By Zac B. Sarian

When we saw the portrait of the late King Bhumibol Adulyadej of Thailand at the recent Sima Asean Agribusiness trade show in Bangkok, beautiful memories of our visits to some of the King’s projects came back to mind. We really admired the late monarch for his many initiatives in sustainable agriculture, forestry, fisheries, and the environment.

On two occasions, we were able to tour his Chitralada projects in the 100-hectare villa where the royal family’s palace in Bangkok is located. As early as the late 1950s, a big portion of the Chitralada Villa was converted into some kind of an agricultural research station with the King having hands-on involvement.

Filipino politicians and private individuals are not exactly right when they say that the Thais learned how to produce rice from Los Baños and the irony is that we have been importing rice from Thailand for so many years. No, as early as the late 1950s, the King had initiated the collection of various strains of rice from different parts of the country and field trials were conducted at Chitralada to select the best ones. The best rice farming practices were also disseminated. During the traditional yearly Royal Ploughing Ceremony in May, just before the rains came, the best seeds were distributed to the farmers for them to plant in their farms. At the Chitralada, high production was not only the goal. They also experimented on adding value to farm wastes like the husks which were turned into briquettes for industrial fuel.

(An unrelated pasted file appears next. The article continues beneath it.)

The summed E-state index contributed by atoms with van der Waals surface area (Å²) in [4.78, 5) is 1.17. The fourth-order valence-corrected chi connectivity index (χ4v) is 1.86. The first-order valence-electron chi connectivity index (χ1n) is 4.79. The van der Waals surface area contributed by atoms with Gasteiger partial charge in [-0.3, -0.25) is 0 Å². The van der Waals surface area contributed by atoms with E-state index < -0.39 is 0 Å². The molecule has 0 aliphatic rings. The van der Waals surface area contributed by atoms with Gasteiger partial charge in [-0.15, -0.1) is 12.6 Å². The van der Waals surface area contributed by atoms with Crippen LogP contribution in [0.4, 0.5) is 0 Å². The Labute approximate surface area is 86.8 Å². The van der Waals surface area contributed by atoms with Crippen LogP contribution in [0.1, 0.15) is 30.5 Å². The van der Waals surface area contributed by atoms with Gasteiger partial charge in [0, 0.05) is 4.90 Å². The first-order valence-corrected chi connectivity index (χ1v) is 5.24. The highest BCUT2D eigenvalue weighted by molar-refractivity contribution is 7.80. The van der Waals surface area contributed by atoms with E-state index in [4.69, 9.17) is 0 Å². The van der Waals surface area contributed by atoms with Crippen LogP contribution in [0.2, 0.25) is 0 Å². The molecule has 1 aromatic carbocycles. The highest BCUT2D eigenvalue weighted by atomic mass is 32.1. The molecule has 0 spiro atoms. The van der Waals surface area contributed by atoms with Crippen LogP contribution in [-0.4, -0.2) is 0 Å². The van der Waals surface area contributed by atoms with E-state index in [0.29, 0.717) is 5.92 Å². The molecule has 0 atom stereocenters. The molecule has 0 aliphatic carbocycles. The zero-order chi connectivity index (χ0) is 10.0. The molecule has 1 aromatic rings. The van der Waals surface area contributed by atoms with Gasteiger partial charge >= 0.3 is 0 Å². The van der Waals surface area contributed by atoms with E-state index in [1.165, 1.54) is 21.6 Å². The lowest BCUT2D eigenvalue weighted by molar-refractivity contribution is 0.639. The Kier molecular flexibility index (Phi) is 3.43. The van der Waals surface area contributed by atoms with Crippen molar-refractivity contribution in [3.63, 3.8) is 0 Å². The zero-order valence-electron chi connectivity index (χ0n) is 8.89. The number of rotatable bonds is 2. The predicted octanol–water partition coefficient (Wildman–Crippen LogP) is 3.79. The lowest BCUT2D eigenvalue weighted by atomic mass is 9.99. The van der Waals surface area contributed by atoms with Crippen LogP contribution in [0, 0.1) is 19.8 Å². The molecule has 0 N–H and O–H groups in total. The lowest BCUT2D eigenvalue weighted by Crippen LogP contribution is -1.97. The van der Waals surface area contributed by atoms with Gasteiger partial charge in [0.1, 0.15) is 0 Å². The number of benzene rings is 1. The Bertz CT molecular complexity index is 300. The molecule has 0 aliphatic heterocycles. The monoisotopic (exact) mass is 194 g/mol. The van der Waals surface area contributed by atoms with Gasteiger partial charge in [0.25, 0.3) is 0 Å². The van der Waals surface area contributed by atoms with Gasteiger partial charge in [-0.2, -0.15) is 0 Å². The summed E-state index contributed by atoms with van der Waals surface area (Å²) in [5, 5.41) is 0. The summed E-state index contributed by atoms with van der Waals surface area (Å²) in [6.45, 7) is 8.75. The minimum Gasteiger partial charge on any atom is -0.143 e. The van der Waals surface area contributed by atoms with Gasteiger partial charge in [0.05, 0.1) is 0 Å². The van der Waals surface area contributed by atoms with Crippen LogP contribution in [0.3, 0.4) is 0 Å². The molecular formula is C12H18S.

A book containing the Thai King’s Royal Activities and International Cooperation.

The late King also played the most important role in promoting dairying in Thailand. It all started when the king of Denmark gifted the Royal Couple with a few head of dairy cattle. King Bhumibol got so interested in milk production that he inspired the Thai scientists to eventually develop a Holstein Friesian breed that is adapted to the tropical climate of Thailand.

It did not take long for the Thai farmers to get into serious dairy farming. And soon there was surplus milk being produced. So, what did King Bhumibol do? He established a milk processing plant at the Chitralada Villa where farmers sold their excess milk. The facility processed the milk into bottled fresh milk, yoghurt, cheese, ice cream, powdered milk and even tablets. Small packs of milk tablets are very convenient for school children to bring with them to class.

The Nongpho Dairy Cooperative in Ratchaburi province is Thailand’s biggest dairy co-op and is under Royal Patronage. In 2017, it was reported to have sales of its products amounting to 3-billion baht. The King was said to own about half of the co-op’s shares of stocks.

In the briefing that we received during our two visits to the co-op, we learned that King Bhumibol gave back much of the dividends he received to the co-op for the scholarship of the farmers’ children, for research and development, and for extension work.

The Nongpho co-op had 5,000 dairy farmers as members during our first visit about seven years ago. They were taking care of at least 50,000 dairy cows.

When we asked our companion from our Department of Agriculture how many dairy cows we had in the Philippines, we were told that we had at that time more or less 40,000, about 17,000 head of which were in the milkline. “Wow,” we were virtually floored and blurted, how we wished we also had a king in the Philippines who could have done the same as King Bhumibol to our own milk industry.